Radiation Therapy: Definition and Use
Radiation therapy (North America)/ Radiotherapy (Australia and United Kingdom) refer to the medical utilization of ionizing radiations during treatment of cancer. The radiations facilitate in controlling malignant cells. The technology could be utilized for adjuvant or curative cancer treatment. Moreover, the technology is also utilized in the form of palliative treatment (a cure is unlikely and treatment aims at symptomatic relief or local disease-control) or therapeutic treatment (therapy possesses survival benefits and could be curative).
The applications of radiotherapy during non-malignant conditions include treatment of pterygium, severe thyroid eye disease, pigmented villonodular synovitis, preventing heterotopic ossification and keloid scar growth. However, the usage of radiotherapy during such conditions is restricted due to the uncertainties associated with the risk of radiation-induced cancer.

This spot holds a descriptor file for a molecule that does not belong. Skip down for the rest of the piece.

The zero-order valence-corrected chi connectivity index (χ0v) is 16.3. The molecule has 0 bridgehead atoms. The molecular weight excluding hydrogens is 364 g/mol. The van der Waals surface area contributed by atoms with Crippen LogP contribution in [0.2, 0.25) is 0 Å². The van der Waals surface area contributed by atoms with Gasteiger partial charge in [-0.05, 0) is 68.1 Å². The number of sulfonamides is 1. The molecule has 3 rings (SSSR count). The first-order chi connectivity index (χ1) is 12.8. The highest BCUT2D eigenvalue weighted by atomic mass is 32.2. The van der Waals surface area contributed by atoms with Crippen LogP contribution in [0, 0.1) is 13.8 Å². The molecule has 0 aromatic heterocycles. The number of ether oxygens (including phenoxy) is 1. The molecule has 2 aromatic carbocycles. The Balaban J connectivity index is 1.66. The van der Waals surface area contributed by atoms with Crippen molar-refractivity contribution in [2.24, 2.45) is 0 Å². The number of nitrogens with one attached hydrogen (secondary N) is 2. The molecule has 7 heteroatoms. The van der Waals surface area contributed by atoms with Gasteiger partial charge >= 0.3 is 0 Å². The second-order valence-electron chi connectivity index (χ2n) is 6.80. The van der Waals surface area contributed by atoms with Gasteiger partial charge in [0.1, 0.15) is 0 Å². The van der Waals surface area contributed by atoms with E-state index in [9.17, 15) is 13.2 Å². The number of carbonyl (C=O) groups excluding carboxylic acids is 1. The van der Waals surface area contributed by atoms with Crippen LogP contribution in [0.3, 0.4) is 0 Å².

Radiotherapy might be utilized as the major therapy during treatment of cancer. The technology could also be combined with hormone therapy, chemotherapy, surgery or a combination of all the three. Majority of the common cancers could be treated using radiotherapy. The exact treatment intent (adjuvant, therapeutic, palliative, and curative or neoadjuvant) would depend on the type, stage as well as location of tumor and the patients’ overall health.
Normally, radiation therapy is utilized for cancerous tumor. Moreover, the radiation fields could also incorporate the draining of lymph nodes when they are radiologically or clinically related to tumor or the risk related to sub-clinical malignant growth exists.